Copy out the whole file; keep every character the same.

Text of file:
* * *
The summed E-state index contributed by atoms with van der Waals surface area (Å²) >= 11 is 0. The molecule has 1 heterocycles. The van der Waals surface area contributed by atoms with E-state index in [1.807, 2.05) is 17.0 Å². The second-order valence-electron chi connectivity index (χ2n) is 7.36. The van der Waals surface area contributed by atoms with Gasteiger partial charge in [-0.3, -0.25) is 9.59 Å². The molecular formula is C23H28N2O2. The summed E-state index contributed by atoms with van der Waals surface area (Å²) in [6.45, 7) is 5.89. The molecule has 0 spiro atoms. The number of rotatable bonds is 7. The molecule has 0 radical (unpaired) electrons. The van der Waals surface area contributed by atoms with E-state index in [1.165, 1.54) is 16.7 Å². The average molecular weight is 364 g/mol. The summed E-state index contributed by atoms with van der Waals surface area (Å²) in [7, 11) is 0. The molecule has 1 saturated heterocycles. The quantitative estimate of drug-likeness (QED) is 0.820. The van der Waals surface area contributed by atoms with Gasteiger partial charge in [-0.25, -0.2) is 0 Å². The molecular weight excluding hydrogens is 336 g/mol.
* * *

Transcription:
The summed E-state index contributed by atoms with van der Waals surface area (Å²) >= 11 is 0. The molecule has 1 heterocycles. The van der Waals surface area contributed by atoms with E-state index in [1.807, 2.05) is 17.0 Å². The second-order valence-electron chi connectivity index (χ2n) is 7.36. The van der Waals surface area contributed by atoms with Gasteiger partial charge in [-0.3, -0.25) is 9.59 Å². The molecular formula is C23H28N2O2. The summed E-state index contributed by atoms with van der Waals surface area (Å²) in [6.45, 7) is 5.89. The molecule has 0 spiro atoms. The number of rotatable bonds is 7. The molecule has 0 radical (unpaired) electrons. The van der Waals surface area contributed by atoms with E-state index in [1.165, 1.54) is 16.7 Å². The average molecular weight is 364 g/mol. The summed E-state index contributed by atoms with van der Waals surface area (Å²) in [7, 11) is 0. The molecule has 1 saturated heterocycles. The quantitative estimate of drug-likeness (QED) is 0.820. The van der Waals surface area contributed by atoms with Gasteiger partial charge in [-0.25, -0.2) is 0 Å². The molecular weight excluding hydrogens is 336 g/mol.